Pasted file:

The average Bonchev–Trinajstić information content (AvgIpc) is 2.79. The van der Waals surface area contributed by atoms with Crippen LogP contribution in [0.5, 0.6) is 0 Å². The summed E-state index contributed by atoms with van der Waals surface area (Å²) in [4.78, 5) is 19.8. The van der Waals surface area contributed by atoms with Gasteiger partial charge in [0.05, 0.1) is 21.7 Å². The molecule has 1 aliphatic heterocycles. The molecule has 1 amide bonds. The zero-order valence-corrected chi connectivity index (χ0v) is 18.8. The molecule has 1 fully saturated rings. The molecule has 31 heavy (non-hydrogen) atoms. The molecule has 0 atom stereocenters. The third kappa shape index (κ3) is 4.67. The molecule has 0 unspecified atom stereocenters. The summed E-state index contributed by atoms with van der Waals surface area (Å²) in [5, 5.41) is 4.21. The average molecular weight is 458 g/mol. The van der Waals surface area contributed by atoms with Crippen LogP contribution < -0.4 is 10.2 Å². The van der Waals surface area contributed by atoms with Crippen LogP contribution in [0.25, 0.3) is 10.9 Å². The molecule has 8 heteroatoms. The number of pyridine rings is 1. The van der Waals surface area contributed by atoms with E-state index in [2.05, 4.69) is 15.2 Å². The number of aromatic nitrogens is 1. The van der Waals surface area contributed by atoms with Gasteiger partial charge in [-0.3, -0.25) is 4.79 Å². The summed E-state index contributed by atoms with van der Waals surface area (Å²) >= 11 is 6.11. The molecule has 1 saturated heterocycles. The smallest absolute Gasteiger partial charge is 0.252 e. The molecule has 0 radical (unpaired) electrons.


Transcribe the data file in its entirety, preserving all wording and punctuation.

The average Bonchev–Trinajstić information content (AvgIpc) is 2.79. The van der Waals surface area contributed by atoms with Crippen LogP contribution in [0.5, 0.6) is 0 Å². The summed E-state index contributed by atoms with van der Waals surface area (Å²) in [4.78, 5) is 19.8. The van der Waals surface area contributed by atoms with Gasteiger partial charge in [0.05, 0.1) is 21.7 Å². The molecule has 1 aliphatic heterocycles. The molecule has 1 amide bonds. The zero-order valence-corrected chi connectivity index (χ0v) is 18.8. The molecule has 1 fully saturated rings. The molecule has 31 heavy (non-hydrogen) atoms. The molecule has 0 atom stereocenters. The third kappa shape index (κ3) is 4.67. The molecule has 0 unspecified atom stereocenters. The summed E-state index contributed by atoms with van der Waals surface area (Å²) in [5, 5.41) is 4.21. The average molecular weight is 458 g/mol. The van der Waals surface area contributed by atoms with Crippen LogP contribution < -0.4 is 10.2 Å². The van der Waals surface area contributed by atoms with Crippen LogP contribution in [0.25, 0.3) is 10.9 Å². The molecule has 8 heteroatoms. The number of pyridine rings is 1. The van der Waals surface area contributed by atoms with E-state index in [2.05, 4.69) is 15.2 Å². The number of aromatic nitrogens is 1. The van der Waals surface area contributed by atoms with Gasteiger partial charge in [-0.3, -0.25) is 4.79 Å². The summed E-state index contributed by atoms with van der Waals surface area (Å²) >= 11 is 6.11. The molecule has 1 saturated heterocycles. The smallest absolute Gasteiger partial charge is 0.252 e. The molecule has 0 radical (unpaired) electrons.